One Rock: Summer Festival of Faith

The word that most comes to mind, following the One Rock Festival of Faith, is joy. This makes sense, when you look at the weekend. What is there not to be joyful about? The musicians were phenomenal, the speakers were thought-provoking, and the Masses were breathtaking. But the joy that was felt at One Rock comes from a deeper place, from more than just an experience, or an event, or a talk. The joy that was palpable among attendees at One Rock can only come from One – from God.

Similar to Mary, during the One Rock weekend, I realized how much God has done for me, how truly blessed I am and how tremendous His love is for me. I think that many people realized the same for themselves. We had the opportunity to spend an entire weekend praising God, attending Mass, hearing about conversion experiences, learning about the love that God has for each of us. What an incredibly blessed way to spend a weekend!

Someone asked how we judge the success of an event such as One Rock. My mind instantly thought about the number of tickets sold, the number of people in attendance, number of volunteers… By these criteria, One Rock was truly a success! But pondering this later, I came to realize that the success of a large event like this one is to be judged by something else, something greater. Was there joy? Did even one person come to experience the love of God in their lives, and did that in turn lead them to the joy of the Gospel, the joy that we, as Catholics, live and seek? If one person had an experience of their faith that led them closer to Christ, the “One Rock” of our lives, then the festival was an overwhelming success.

If joy is an accurate criterion, then the joy felt throughout the Festival of Faith speaks for itself. There were so many smiles and so much laughter and fun during the music events. You could have heard a pin drop during the talks as everyone listened intently. The beautiful Adoration Chapel always had people inside, visiting with Our Lord, present in the Blessed Sacrament. The beautiful play, in celebration of Our Lady of Fatima, left many people in awe. The many acts, performances, and activities throughout One Rock are too many to mention, but each one played a part in making One Rock an unforgettable, and truly joyous, experience.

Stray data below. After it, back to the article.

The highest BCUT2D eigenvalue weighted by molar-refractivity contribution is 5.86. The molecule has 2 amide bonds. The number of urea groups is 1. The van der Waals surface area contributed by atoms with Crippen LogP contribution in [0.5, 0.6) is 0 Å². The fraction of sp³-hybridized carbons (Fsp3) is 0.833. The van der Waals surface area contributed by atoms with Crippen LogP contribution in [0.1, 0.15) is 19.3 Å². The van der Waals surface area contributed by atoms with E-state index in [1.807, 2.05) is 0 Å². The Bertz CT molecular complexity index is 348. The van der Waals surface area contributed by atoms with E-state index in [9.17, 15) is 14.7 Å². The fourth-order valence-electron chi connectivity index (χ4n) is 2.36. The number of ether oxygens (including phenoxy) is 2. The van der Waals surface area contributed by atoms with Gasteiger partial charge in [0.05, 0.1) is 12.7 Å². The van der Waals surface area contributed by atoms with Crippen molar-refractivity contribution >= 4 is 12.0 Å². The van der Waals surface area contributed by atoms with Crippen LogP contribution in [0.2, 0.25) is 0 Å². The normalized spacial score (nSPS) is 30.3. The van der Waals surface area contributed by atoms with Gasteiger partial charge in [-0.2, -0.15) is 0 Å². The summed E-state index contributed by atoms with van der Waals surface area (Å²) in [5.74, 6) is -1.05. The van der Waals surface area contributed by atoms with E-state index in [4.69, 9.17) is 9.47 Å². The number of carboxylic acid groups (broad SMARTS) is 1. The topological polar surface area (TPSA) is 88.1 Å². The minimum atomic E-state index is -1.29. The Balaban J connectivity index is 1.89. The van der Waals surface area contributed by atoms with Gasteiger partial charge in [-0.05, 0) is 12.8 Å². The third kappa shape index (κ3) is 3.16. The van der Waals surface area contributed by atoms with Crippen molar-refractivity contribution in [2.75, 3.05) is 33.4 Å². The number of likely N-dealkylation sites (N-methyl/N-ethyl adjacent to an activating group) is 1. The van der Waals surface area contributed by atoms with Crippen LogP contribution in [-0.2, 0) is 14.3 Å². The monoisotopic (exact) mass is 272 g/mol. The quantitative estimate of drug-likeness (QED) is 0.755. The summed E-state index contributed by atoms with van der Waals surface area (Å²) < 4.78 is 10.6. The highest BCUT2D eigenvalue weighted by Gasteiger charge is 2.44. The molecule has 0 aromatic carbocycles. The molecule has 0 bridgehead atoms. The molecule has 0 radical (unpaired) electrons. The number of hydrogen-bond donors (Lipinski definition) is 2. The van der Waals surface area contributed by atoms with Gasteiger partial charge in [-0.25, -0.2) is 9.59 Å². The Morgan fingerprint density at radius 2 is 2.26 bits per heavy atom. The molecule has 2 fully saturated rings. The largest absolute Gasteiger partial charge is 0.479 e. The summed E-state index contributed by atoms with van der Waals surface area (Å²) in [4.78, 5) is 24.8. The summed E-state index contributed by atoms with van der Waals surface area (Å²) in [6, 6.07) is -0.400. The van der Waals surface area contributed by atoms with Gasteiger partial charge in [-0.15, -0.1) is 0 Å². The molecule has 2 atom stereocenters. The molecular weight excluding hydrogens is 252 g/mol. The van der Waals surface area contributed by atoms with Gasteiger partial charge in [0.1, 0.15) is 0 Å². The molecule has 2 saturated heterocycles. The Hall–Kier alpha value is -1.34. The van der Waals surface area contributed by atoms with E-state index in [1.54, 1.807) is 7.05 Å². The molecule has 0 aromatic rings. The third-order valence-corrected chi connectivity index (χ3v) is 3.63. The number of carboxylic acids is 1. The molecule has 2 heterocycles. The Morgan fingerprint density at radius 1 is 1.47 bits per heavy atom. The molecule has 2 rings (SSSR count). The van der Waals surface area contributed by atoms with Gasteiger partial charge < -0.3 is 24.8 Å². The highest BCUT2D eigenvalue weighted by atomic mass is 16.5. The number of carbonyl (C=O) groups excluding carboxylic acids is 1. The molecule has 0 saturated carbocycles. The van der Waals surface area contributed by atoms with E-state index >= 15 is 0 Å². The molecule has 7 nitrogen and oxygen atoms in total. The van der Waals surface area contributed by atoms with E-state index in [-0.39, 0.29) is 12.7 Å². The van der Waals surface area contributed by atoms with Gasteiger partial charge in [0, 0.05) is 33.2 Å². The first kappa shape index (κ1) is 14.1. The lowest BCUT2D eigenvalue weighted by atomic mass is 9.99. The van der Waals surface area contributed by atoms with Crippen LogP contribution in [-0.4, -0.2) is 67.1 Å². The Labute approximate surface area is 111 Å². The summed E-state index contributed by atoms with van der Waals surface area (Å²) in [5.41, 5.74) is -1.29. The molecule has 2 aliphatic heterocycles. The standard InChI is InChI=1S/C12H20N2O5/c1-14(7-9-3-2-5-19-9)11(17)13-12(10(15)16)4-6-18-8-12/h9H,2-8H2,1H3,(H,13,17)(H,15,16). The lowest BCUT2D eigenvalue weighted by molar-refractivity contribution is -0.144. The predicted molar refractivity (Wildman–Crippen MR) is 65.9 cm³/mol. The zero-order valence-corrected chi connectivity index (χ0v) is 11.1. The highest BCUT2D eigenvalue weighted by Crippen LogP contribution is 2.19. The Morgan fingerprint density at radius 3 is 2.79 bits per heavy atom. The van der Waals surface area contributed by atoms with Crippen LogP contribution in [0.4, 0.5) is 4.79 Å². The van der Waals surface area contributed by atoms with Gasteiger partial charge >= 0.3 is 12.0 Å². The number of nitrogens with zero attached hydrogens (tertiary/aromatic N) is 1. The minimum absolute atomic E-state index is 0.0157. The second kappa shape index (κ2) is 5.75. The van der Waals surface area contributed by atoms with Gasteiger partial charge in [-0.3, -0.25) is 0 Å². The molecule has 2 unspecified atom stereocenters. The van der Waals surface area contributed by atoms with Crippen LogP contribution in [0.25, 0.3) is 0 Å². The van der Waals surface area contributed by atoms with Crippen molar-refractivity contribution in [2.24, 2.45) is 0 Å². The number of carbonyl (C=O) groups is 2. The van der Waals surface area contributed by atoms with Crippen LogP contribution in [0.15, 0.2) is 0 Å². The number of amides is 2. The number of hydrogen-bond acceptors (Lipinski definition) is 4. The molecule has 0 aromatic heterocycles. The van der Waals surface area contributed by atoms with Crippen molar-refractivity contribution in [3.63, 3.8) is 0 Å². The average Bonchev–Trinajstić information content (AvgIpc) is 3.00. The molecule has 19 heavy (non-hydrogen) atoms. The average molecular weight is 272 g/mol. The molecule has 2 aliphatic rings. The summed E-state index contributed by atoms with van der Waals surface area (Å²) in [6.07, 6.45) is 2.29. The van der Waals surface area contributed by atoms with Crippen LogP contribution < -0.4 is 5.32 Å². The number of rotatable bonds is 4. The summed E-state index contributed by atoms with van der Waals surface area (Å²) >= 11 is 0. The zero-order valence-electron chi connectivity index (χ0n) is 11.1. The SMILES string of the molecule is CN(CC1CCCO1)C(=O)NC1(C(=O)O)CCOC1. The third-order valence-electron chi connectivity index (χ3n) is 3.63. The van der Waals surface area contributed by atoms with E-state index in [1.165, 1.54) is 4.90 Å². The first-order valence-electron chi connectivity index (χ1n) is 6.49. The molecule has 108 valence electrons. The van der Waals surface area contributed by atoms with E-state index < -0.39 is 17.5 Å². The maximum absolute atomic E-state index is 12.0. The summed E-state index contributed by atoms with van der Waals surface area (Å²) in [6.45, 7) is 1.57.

“For the Mighty One has done great things for me, and Holy is His Name.” The Mighty One indeed did a many great things at One Rock. Only by trusting in Him did we host this festival, and only with His grace could the immense joy be felt throughout the weekend. What is left now is for us to praise God, and be grateful for the many gifts he bestowed upon us.

Related Offices Youth & Young Adult Related Programs One Rock
Related Themes Youth and Young Adults Diocesan Event Youth Coordinator Youth Ministry Worship Diocesan Celebration

Don't Drive Faster Than Your Guardian Angel Can Fly

 It seems that our schedules become slightly more hectic than usual at this time of the year. There are so many new beginnings, and this might intensify stress levels in the family. A new school year with new teachers is coming up; there are new job challenges; and new activities that may bring about feelings of fear and apprehension. Here’s a suggestion: Place a note inside a lunch box, or tape it on a mirror, that reads I Love You – and don’t forget, so does God; or Don’t forget to smile today and praise God. Such gestures contribute a great deal to making somebody’s day a little brighter.

A little humour helps too. Several years ago somebody gifted me with a car visor clip made out of pewter that portrays an angel with a banner in his hands that reads, Don’t drive faster than your Guardian Angel can fly. It always puts a smile on my face when I look at this little angel, even if I don’t feel like smiling. The sentence on the banner has more than one meaning. It reminds me to slow down when I feel like driving faster than I should; and it also reminds me to slow down my usual pace of activity every so often. Sometimes it prompts me to pray. It’s amazing what a little symbol of faith in your car can do for you!